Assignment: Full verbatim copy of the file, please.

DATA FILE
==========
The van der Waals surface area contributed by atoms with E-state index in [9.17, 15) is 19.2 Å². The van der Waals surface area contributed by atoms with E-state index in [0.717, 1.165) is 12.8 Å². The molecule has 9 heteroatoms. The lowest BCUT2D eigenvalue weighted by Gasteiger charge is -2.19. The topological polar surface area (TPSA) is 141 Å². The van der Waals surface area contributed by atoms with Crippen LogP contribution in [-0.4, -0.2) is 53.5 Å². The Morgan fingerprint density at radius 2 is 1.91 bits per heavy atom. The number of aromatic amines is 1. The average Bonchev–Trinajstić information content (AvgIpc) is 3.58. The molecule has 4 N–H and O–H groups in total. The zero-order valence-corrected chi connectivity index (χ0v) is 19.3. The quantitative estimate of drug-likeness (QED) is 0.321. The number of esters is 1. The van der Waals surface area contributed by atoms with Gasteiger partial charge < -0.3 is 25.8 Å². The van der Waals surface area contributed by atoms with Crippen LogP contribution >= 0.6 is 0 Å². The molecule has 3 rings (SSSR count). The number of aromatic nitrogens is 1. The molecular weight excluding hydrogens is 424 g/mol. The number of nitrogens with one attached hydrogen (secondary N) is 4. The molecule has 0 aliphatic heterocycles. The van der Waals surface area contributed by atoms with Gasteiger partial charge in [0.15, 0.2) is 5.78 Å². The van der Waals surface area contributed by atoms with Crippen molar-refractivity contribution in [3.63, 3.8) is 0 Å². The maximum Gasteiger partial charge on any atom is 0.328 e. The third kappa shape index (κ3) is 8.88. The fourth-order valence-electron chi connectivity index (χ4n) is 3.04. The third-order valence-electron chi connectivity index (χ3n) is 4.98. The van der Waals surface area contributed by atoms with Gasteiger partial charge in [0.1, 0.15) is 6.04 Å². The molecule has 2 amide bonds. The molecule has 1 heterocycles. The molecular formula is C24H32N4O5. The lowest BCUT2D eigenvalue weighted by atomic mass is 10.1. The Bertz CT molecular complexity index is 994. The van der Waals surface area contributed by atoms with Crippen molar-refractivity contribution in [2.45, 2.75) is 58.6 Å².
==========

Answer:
The van der Waals surface area contributed by atoms with E-state index in [9.17, 15) is 19.2 Å². The van der Waals surface area contributed by atoms with E-state index in [0.717, 1.165) is 12.8 Å². The molecule has 9 heteroatoms. The lowest BCUT2D eigenvalue weighted by Gasteiger charge is -2.19. The topological polar surface area (TPSA) is 141 Å². The van der Waals surface area contributed by atoms with Crippen LogP contribution in [-0.4, -0.2) is 53.5 Å². The Morgan fingerprint density at radius 2 is 1.91 bits per heavy atom. The number of aromatic amines is 1. The average Bonchev–Trinajstić information content (AvgIpc) is 3.58. The molecule has 4 N–H and O–H groups in total. The zero-order valence-corrected chi connectivity index (χ0v) is 19.3. The quantitative estimate of drug-likeness (QED) is 0.321. The number of esters is 1. The van der Waals surface area contributed by atoms with Gasteiger partial charge < -0.3 is 25.8 Å². The van der Waals surface area contributed by atoms with Crippen LogP contribution >= 0.6 is 0 Å². The molecule has 3 rings (SSSR count). The number of aromatic nitrogens is 1. The molecular weight excluding hydrogens is 424 g/mol. The number of nitrogens with one attached hydrogen (secondary N) is 4. The molecule has 0 aliphatic heterocycles. The van der Waals surface area contributed by atoms with Gasteiger partial charge in [0.15, 0.2) is 5.78 Å². The van der Waals surface area contributed by atoms with Crippen molar-refractivity contribution in [3.63, 3.8) is 0 Å². The maximum Gasteiger partial charge on any atom is 0.328 e. The third kappa shape index (κ3) is 8.88. The fourth-order valence-electron chi connectivity index (χ4n) is 3.04. The third-order valence-electron chi connectivity index (χ3n) is 4.98. The van der Waals surface area contributed by atoms with Gasteiger partial charge in [0.1, 0.15) is 6.04 Å². The molecule has 2 amide bonds. The molecule has 1 heterocycles. The molecular formula is C24H32N4O5. The lowest BCUT2D eigenvalue weighted by atomic mass is 10.1. The Bertz CT molecular complexity index is 994. The van der Waals surface area contributed by atoms with Crippen molar-refractivity contribution in [2.45, 2.75) is 58.6 Å².